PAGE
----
Path::Class - Cross-platform path specification manipulation
use Path::Class; my $dir = dir('foo', 'bar'); # Path::Class::Dir object my $file = file('bob', 'file.txt'); # Path::Class::File object # Stringifies to 'foo/bar' on Unix, 'foo\bar' on Windows, etc. print "dir: $dir\n"; # Stringifies to 'bob/file.txt' on Unix, 'bob\file.txt' on Windows print "file: $file\n"; my $subdir = $dir->subdir('baz'); # foo/bar/baz my $parent = $subdir->parent; # foo/bar my $parent2 = $parent->parent; # foo my $dir2 = $file->dir; # bob # Work with foreign paths use Path::Class qw(foreign_file foreign_dir); my $file = foreign_file('Mac', ':foo:file.txt'); print $file->dir; # :foo: print $file->as_foreign('Win32'); # foo\file.txt # Interact with the underlying filesystem: # $dir_handle is an IO::Dir object my $dir_handle = $dir->open or die "Can't read $dir: $!"; # $file_handle is an IO::File object my $file_handle = $file->open($mode) or die "Can't read $file: $!";
Path::Class is a module for manipulation of file and directory specifications (strings describing their locations, like
'C:\Windows\Foo.txt') in a cross-platform manner. It supports pretty much every platform Perl runs on, including Unix, Windows, Mac, VMS, Epoc, Cygwin, OS/2, and NetWare.
The well-known module
File::Spec also provides this service, but it's sort of awkward to use well, so people sometimes avoid it, or use it in a way that won't actually work properly on platforms significantly different than the ones they've tested their code on.
File::Spec internally, wrapping all the unsightly details so you can concentrate on your application code. Whereas
File::Spec provides functions for some common path manipulations,
Path::Class provides an object-oriented model of the world of path specifications and their underlying semantics.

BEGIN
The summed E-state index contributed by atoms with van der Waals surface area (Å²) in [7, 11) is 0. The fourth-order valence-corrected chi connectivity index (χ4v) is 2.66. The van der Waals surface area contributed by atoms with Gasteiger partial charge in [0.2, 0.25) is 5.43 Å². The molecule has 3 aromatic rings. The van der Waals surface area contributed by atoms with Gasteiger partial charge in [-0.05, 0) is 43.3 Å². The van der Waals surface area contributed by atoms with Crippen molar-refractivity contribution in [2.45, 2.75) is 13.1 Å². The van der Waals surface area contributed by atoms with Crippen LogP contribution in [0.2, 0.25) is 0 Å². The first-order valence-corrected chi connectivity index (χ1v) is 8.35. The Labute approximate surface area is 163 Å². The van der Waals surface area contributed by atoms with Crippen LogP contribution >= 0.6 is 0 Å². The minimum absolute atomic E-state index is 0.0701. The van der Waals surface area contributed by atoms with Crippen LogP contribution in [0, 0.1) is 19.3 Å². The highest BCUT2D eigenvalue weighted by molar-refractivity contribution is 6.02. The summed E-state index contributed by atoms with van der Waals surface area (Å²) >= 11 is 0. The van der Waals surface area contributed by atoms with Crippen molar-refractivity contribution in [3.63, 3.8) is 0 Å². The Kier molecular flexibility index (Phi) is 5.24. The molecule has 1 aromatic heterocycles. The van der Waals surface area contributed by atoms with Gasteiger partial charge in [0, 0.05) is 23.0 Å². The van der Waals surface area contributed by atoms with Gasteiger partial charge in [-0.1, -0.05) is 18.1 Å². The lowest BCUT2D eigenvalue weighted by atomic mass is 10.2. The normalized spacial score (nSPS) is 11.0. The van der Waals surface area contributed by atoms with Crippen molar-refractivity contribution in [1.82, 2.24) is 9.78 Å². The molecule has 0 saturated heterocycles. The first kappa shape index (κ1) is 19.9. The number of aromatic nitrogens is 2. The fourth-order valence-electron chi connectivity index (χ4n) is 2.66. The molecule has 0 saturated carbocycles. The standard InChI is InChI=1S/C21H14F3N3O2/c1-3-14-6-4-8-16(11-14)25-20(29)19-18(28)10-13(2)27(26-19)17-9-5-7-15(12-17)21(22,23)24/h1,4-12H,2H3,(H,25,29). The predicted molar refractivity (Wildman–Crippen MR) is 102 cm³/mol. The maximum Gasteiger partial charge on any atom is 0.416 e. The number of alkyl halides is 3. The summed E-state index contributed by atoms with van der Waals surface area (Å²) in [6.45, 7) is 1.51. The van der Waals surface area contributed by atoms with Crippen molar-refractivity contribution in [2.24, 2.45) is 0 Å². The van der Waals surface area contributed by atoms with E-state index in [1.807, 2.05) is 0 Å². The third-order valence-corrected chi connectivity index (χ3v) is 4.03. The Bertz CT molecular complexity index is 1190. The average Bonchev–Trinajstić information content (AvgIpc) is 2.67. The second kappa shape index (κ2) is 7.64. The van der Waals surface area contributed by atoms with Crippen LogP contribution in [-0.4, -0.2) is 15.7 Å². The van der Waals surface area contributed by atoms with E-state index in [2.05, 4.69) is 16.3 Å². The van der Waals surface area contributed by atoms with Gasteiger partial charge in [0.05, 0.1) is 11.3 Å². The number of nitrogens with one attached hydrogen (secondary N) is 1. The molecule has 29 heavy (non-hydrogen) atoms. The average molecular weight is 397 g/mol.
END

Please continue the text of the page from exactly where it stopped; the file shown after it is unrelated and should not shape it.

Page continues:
File::Spec doesn't create any objects, and its classes represent the different ways in which paths must be manipulated on various platforms (not a very intuitive concept).
Path::Class creates objects representing files and directories, and provides methods that relate them to each other. For instance, the following
my $absolute = File::Spec->file_name_is_absolute( File::Spec->catfile( @dirs, $file ) );
can be written using
my $absolute = Path::Class::File->new( @dirs, $file )->is_absolute;
or even as
my $absolute = file( @dirs, $file )->is_absolute;
Similar readability improvements should happen all over the place when using
Path::Class can help solve real problems in your code too - for instance, how many people actually take the "volume" (like
C: on Windows) into account when writing
File::Spec-using code? I thought not. But if you use
Path::Class, your file and directory objects will know what volumes they refer to and do the right thing.
The guts of the
Path::Class code live in the
Path::Class::Dir modules, so please see those modules' documentation for more details about how to use them.
The following functions are exported by default.
If you would like to prevent their export, you may explicitly pass an empty list to perl's
use Path::Class ().
The following are exported only on demand.
A synonym for
A synonym for
Create a new Path::Class::Dir instance pointed to temporary directory.
my $temp = Path::Class::tempdir(CLEANUP => 1);
A synonym for
Although it is much easier to write cross-platform-friendly code with this module than with
File::Spec, there are still some issues to be aware of.
Ken Williams, KWILLIAMS@cpan.org
Copyright (c) Ken Williams. All rights reserved.
This library is free software; you can redistribute it and/or modify it under the same terms as Perl itself.